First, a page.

Many people have asked, “Just who is Jesus Christ?” A cover of Life magazine once featured a painting representing Jesus with three words superimposed across it: “WHO WAS HE?” That’s the wrong question. They should ask, “WHO IS HE?” The world will never answer the sin question until it answers the Son question: Who is Jesus?
Only a handful of people have changed the course of human history. Among them, one name stands above all others: Jesus Christ. No other person has attracted such attention, devotion, criticism, adoration, and opposition. He lived in the flesh about 2,000 years ago in the small country of Israel, yet His birthday divides history’s timeline into “B.C.” and “A.D.” He had no formal education, yet thousands of schools, colleges, hospitals, and orphanages have been built in the name of Jesus Christ.
Noted historian Kenneth Scott Latourette said, “Jesus has had more effect on the history of mankind than any other ‘man’ who ever existed. Nobody has had the influence Jesus Christ of Nazareth has had.”
“Who is Jesus?” To answer, we go to the divinely inspired Word of God.
Who, being in the form of God, did not consider it robbery to be equal with God, but made Himself of no reputation, taking the form of a bondservant, and coming in the likeness of men. (Philippians 2:6-7)
The infinite became an infant, fulfilling Isaiah 7:14, “Behold, the virgin shall conceive and bear a Son...”
Do you find it hard to believe Jesus was born of a virgin? You’re not alone. The first to struggle with it was Mary herself. “How can this be?” The angel answered, “For with God nothing will be impossible” (Luke 1:37). If you admit God created the first man out of nothing, don’t you think God could bring a baby into this world through a virgin?
If He was not born of a virgin, He was a son of Adam, inherited Adam’s sin nature, and was not the sinless Son of God. If Jesus were a sinner, He could be nobody’s Savior, and you have no hope of salvation.
Not one time did Jesus ever transgress the Father’s will. “I always do those things that please Him” (John 8:29). Satan unleashed all the artillery of Hell against the Lord Jesus Christ but never once got Him to sin.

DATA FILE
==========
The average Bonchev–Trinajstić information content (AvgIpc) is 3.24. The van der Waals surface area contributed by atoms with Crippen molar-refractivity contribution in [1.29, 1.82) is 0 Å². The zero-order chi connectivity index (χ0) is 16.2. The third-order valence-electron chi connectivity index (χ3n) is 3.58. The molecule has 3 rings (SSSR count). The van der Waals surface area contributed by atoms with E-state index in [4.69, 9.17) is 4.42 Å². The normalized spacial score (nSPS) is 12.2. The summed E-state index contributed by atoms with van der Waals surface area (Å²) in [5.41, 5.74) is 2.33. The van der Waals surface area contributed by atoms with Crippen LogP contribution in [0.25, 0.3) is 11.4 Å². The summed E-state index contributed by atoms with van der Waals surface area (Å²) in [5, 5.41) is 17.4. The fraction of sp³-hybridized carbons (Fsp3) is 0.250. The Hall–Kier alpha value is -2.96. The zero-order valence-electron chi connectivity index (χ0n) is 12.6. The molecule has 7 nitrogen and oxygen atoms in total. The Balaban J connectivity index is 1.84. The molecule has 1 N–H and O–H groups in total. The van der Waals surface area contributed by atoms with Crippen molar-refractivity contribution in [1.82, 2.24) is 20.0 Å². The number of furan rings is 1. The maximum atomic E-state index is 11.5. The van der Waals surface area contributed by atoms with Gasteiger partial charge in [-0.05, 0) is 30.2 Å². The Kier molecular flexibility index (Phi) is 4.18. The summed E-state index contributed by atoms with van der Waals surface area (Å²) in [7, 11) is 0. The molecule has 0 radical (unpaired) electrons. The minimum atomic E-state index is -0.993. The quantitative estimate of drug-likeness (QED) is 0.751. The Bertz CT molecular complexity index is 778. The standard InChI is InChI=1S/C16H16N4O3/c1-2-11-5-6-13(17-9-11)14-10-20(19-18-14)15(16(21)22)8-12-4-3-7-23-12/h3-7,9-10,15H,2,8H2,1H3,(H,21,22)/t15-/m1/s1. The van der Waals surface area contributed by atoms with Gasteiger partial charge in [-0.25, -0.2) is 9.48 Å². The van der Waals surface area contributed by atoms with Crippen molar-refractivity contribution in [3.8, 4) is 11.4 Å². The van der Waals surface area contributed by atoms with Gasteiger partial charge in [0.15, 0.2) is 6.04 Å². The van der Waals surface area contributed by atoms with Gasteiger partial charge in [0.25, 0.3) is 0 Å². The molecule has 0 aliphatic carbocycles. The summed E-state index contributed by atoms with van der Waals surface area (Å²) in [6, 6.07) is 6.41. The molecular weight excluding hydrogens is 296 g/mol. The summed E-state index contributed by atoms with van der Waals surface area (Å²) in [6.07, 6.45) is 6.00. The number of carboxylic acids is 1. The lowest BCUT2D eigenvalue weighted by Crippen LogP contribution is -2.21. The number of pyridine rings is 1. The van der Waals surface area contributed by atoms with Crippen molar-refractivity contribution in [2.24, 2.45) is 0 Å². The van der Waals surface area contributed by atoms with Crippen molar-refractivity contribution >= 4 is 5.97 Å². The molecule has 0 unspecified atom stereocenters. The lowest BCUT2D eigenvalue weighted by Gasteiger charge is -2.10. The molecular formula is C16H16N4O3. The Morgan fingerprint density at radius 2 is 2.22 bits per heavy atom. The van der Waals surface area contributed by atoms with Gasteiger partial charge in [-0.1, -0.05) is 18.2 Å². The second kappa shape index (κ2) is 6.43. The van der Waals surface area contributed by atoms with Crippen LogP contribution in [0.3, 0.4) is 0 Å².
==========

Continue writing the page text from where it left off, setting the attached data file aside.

When Philippians 2:6 says “to be equal with God,” it’s important to understand Jesus is not only the Son of God, but He is also God the Son, God in the flesh (Hebrews 1:8). God Himself calls the Lord Jesus, “God,” and through the prophet Isaiah, He said, “…the Mighty God, the Everlasting Father...” (Isaiah 9:6). Jesus purposefully referred to Himself as “I AM,” (John 8:58), the Jews’ most sacred name for the self-existent Almighty God, claiming co-equal and co-eternal status with the Father.
Jesus is Almighty God in human flesh. If you take away the deity of Jesus Christ, Christianity collapses like a house of cards. You don’t just tip the hat to Jesus Christ; you bow the knee.
God, the Shepherd of the church, came to Earth in the Person of Jesus, “manifested in the flesh” (1 Timothy 3:16), and purchased us with His own blood (Acts 20:28).
Death and the grave could not hold Him. He rose from the dead because He is Lord over both life and death (John 10:18). He’s not somewhere in a tomb but actively involved in our lives: “Therefore He is also able to save to the uttermost those who come to God through Him, since He always lives to make intercession for them” (Hebrews 7:25).
Why Christmas? To make Calvary possible. “For the Son of Man [God in human flesh] has come to seek and to save that which was lost” (Luke 19:10).
Who is Jesus? The supernatural, sinless, sovereign, sacrificial, surviving Son of God.
Friend, you have a date with deity. One day you will meet the inescapable Lord Jesus Christ.
You may not know it, but God made a blood covenant with you when you were saved. Christmas and God’s covenant are locked together. The whole Bible is about His blood covenant, beginning with Abraham in the Old Testament (Genesis 15:9-21), continuing through the New Testament.
In Romans 2, the Apostle Paul reveals how God handles hypocrites, specifically addressing those who were indignant at the sins of others, and indulgent in their own. In this message, Adrian Rogers reveals the standard by which we will be judged and why it is crucial to avoid hypocrisy.All Sermons by Adrian Rogers